I still own 4 non of which are as they left the factory:D, would i swap them no way!. There will be enough land rovers around for the next 67 years too,!! without a doubt they are the ultimate recycling vehicle you can buy almost any new part you want and are a easy enough meccano set that lads will be building and rebuilding them for ever imho.
Engines and gearboxes/ t boxes are supplied by several big specialists +there are two if not three companies making replacement chassis
​the landrover defender will be like a duracell bunny it will go on and on and on and ---------------------------------------------------------------------------------------------------------- infinitum
 
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charadam

Well-Known Member
Army Series 3s - what a pain in the arse - literally.

I recall some of my patrols in the early armoured variant in NI - the armour was filled sandbags on the floor. Made it difficult for the driver because of the reduced legroom and pedal access - but hey, you were sitting on 15 gallons of petrol!

But never mind - at least I had a proper rifle - L1A1 SLR.
 

Pete E

Well-Known Member
Red Dot you are correct, three out of every four Landrovers are still on the road luckily the fourth one made it home.

Seriously I was a Landrover fan but grew to hate them had nine in total some my own and some estate vehicles
mostly series 11As then bought a series 3 diesel total disaster back chassis legs needed welded for first M.O.T at three years old.

The 2.25 naturally aspirated diesel was both weak and uneconomical,by the time it was eight years old with a mere 90,000 on the clock it had to have the pump overhauled, it had broken a crankshaft twice , had a complete engine overhaul, the back chassis legs welded , the front chassis legs replaced outriggers replaced and the bulkhead welded.

That vehicle ended my love affair with Landrovers. I would never have another as an everyday work vehicle,could be tempted by an old series 11 as a plaything though, now that there will be no more I suppose the price of these old survivors will become even crazier than it is already.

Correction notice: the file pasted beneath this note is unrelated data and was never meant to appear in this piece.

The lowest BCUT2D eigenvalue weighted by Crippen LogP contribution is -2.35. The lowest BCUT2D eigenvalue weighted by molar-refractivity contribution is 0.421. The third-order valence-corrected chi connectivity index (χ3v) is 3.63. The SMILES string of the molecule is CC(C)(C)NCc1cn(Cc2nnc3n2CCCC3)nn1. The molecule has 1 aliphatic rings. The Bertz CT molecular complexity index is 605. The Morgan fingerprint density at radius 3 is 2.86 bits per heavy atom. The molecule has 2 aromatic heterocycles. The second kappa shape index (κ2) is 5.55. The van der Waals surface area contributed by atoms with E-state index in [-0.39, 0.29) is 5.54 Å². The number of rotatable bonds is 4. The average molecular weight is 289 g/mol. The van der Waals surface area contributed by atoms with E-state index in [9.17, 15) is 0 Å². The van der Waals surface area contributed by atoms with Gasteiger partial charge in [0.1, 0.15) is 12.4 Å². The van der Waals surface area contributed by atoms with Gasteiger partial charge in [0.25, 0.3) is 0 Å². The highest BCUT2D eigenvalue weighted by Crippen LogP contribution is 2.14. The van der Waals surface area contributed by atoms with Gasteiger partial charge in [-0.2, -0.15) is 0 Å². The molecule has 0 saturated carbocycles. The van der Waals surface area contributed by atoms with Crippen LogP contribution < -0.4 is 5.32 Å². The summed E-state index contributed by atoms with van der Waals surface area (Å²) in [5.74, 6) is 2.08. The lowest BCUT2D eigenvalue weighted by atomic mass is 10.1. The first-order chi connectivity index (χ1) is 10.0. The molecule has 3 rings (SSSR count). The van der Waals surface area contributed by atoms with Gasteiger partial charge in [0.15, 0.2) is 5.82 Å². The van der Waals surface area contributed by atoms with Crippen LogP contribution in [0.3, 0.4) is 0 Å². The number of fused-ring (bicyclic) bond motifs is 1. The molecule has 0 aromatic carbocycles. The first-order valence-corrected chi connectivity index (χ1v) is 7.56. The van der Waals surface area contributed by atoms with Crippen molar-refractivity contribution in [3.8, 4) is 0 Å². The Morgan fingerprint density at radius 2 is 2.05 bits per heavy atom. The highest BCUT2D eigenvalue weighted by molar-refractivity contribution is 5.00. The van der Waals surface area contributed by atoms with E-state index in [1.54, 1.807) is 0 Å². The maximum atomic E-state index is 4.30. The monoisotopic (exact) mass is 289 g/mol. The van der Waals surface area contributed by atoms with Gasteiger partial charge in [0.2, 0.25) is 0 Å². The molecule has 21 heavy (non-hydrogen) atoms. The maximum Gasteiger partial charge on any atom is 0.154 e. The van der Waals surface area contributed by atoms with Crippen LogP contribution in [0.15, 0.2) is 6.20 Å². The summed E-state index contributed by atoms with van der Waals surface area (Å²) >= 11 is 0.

The biggest problem with LandRover is that they are not made my Toyota!

I took a new Defender for a test drive the other week, and the driving position is still as uncomfortable as it was 20 years ago!

While on a stalking trip in the early 90's I came across a "hybrid" which was basically an old Range Rover chassis and floor plan, with a Defender body on top. I believe the chassis needed serious modification, but the results were well worth it, and I believe its the vehicle the Defender should have been. This particular one had a V8 engine, but I think in a production vehicle something like the old 2.8TD Diahatsu lump would have been better, or even the 2.9TD Merc derived one that was in the early Korando.
 

Druid

Well-Known Member
III series.
​I Always wondered who could possibly be responsible for a design that included lifting off your seat pad, unscrewing an unfeasibly large screw down cap and pouring lots of petrol into the underarse tank. Then just popping the pad back on and heading on your merry way into god knows what!

mind you it was entertaining to put the little lever between your legs that swapped the fuel feed from one tank to another into the middle (neither tank) position and watch em get 50 yards down the road and stutter to a halt (for added hilarity always save until someone commissioned needed to use the wagon. "Must have kicked it with your heel sir"